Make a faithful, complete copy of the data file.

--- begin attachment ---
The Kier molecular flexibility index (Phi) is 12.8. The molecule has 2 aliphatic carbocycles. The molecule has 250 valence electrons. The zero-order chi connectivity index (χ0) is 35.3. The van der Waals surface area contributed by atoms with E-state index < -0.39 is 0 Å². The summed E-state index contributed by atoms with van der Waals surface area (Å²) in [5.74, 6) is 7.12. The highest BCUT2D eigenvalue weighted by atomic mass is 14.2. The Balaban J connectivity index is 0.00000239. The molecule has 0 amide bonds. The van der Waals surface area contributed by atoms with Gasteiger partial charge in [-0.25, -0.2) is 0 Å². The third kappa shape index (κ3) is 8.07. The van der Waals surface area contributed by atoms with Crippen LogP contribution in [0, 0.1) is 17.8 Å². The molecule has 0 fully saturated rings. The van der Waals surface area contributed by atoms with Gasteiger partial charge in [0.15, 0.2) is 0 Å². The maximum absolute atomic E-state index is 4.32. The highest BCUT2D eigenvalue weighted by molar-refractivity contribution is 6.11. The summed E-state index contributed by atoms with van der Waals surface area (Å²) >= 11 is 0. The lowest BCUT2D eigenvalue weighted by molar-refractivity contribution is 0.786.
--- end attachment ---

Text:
The Kier molecular flexibility index (Phi) is 12.8. The molecule has 2 aliphatic carbocycles. The molecule has 250 valence electrons. The zero-order chi connectivity index (χ0) is 35.3. The van der Waals surface area contributed by atoms with E-state index < -0.39 is 0 Å². The summed E-state index contributed by atoms with van der Waals surface area (Å²) in [5.74, 6) is 7.12. The highest BCUT2D eigenvalue weighted by atomic mass is 14.2. The Balaban J connectivity index is 0.00000239. The molecule has 0 amide bonds. The van der Waals surface area contributed by atoms with Gasteiger partial charge in [-0.25, -0.2) is 0 Å². The third kappa shape index (κ3) is 8.07. The van der Waals surface area contributed by atoms with Crippen LogP contribution in [0, 0.1) is 17.8 Å². The molecule has 0 fully saturated rings. The van der Waals surface area contributed by atoms with Gasteiger partial charge in [0.15, 0.2) is 0 Å². The maximum absolute atomic E-state index is 4.32. The highest BCUT2D eigenvalue weighted by molar-refractivity contribution is 6.11. The summed E-state index contributed by atoms with van der Waals surface area (Å²) >= 11 is 0. The lowest BCUT2D eigenvalue weighted by molar-refractivity contribution is 0.786.